Israeli man gets probation for lynching of Eritrean asylum seeker

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Israelis and fellow community members attend a memorial ceremony in Tel Aviv for Habtom Zarhum, an Eritrean migrant who was mistaken for a gunman at a shooting attack in Beersheba, in October 2015. (photo credit: REUTERS)

An Israeli man was sentenced on Wednesday to 100 days of community service for taking part in a lynch mob attack on an Eritrean asylum seeker who was mistaken for a terrorist in the aftermath of a terrorist attack in southern Israel.

In the 2015 attack at the Beersheba central bus station, an Arab with Israeli citizenship shot and killed an Israeli soldier and wounded 11 others before he was shot dead by police.

During the turmoil, a security guard shot Habtom Zarhum, a 29-year-old Eritrean asylum seeker, believing he was the assailant.

Habtom Zarhum, Eritrean asylum seeker killed by Israeli mob

As he bled on the floor, Zarhum was beaten with objects and kicked several times by a mob that slipped through a loose cordon, in what police termed a lynching.

Zarhum later died, most likely of the gunshot wounds, at the hospital.

Under a plea bargain, David Muial, a 33-year-old Israeli who worked in a restaurant in the bus station, confessed to a charge of “abusing the helpless.” The court found Muial guilty of dropping a metal bench on Zarhum.

Under the terms of the deal, Muial was ordered to perform 100 days of community service and pay the Zarhum’s family NIS 2,000 (about $550), court documents showed.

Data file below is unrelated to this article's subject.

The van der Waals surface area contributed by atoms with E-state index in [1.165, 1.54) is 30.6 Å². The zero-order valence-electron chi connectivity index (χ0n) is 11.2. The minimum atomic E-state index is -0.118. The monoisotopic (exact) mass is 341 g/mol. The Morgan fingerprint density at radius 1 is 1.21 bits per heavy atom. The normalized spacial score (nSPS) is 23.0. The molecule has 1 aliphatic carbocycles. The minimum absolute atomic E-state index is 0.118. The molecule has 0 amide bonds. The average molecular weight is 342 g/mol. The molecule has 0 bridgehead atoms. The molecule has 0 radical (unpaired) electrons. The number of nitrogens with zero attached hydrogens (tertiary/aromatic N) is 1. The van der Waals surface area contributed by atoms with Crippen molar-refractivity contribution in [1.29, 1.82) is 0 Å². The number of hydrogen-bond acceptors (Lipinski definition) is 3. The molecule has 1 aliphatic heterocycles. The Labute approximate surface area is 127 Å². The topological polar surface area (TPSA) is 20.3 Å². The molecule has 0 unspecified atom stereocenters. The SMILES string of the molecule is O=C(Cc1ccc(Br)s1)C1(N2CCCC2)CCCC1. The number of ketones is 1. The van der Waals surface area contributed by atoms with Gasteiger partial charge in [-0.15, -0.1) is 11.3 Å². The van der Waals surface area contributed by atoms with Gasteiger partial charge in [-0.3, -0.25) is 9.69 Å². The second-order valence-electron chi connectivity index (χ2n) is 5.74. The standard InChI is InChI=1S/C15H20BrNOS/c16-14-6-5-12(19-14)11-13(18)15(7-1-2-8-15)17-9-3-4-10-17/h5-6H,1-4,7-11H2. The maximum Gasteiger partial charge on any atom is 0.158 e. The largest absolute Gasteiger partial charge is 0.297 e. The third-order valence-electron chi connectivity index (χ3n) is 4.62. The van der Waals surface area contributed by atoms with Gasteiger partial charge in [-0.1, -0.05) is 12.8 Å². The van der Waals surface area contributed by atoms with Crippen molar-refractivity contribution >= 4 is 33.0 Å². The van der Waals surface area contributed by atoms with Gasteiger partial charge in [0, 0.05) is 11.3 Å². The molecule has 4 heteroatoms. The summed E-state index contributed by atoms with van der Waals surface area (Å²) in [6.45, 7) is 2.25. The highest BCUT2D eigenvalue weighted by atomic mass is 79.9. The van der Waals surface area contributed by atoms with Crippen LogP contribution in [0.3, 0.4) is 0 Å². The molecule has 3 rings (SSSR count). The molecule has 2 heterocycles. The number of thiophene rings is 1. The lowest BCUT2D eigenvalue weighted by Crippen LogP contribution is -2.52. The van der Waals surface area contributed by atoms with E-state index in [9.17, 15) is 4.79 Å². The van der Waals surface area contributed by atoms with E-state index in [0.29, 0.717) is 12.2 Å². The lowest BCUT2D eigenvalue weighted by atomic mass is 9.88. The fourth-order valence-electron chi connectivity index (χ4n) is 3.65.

The non-custodial sentence appeared to reflect medical findings that bullets fired by the security guard – who has not been charged in the case – were the direct cause of Zarhum’s death, rather than the beating he suffered.

The victim’s family is suing Israel for about $780,000 in damages. They allege that police and the security company guarding the bus station were negligent during the incident, which occurred during a wave of Palestinian stabbing and shooting attacks in Israel.

Three other Israelis, accused in the case of aggravated battery, a charge that carries a maximum penalty of 20 years in jail, are still on trial.

In response to the sentencing, the prosecution said, “The accused took responsibility for his actions, confessed and expressed remorse, unlike the other suspects who are still in the process of being prosecuted.”

Muial’s legal team said in a statement Thursday that the prosecution took into account his “sincere regret and deep pain” over the incident.

“We hope that the end of this process will help [Muial] to collect himself and move toward rehabilitation,” they said.

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